It doesn’t matter what it is, it’s yours.  You go to the door. You have the key.  You open the door and shut the world out behind you.  Maybe you have a TV here, a bed there, a little table – it’s your place, your domain…

When you finally get your own place, you can begin to think about what to do next.  You have more patience, you can start to plan.  You’re not on the edge, not jumpy.

You get a place, you see things different; you answer different – there’s no more anger in your voice.

You can put your feet up and say, “I’m home and this is mine.”

Getting a place can make the difference between success in reintegration and re-offending. We’re doing what we can to make Harry’s search successful.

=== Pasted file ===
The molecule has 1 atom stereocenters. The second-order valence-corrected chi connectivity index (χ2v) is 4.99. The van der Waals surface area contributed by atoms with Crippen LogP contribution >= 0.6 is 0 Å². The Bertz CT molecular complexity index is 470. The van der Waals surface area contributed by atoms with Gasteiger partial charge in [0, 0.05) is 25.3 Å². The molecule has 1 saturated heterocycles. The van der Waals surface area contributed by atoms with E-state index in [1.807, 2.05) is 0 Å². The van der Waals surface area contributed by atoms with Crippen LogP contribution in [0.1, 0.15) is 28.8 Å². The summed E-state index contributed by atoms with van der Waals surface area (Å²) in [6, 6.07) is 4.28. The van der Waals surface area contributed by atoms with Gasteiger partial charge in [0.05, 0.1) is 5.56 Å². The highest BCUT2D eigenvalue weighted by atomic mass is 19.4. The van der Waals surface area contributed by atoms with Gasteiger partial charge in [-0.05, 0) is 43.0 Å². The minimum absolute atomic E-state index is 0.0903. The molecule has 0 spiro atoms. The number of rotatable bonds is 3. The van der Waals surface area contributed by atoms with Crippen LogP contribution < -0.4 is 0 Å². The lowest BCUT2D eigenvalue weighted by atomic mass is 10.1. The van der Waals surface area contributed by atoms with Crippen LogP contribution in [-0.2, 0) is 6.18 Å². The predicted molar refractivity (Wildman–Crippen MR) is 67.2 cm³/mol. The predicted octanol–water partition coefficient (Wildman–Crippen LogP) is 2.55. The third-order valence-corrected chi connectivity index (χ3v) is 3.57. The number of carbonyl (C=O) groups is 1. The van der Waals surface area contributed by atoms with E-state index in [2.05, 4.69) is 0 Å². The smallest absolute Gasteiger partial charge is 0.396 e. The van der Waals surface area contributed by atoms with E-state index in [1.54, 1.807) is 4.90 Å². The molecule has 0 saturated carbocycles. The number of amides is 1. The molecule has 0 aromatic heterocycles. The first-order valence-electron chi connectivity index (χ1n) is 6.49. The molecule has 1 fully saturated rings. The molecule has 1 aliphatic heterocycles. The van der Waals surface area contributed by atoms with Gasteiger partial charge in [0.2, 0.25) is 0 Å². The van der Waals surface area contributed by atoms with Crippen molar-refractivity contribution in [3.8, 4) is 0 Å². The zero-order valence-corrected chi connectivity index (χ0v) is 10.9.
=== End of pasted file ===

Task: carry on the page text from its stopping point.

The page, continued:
Word from the Drop In

Speaking with Brent at the drop in last week, I discoverd he had an aptitude and interest in writing.  I asked him to write about our Wednesday drop in and describe from the front lines, what it was like.  Without editing, here is his report:

One of the best kept secrets amounge people of limited income, who live in Ottawa, is the Ottawa Innercity Mission’s (OIM’s) Wednesday Drop-in. I have been a semi-regular at these drop-in’s since before they took up residence at their present location. I will try to explain here most of the reasons for my attendance at this particular function..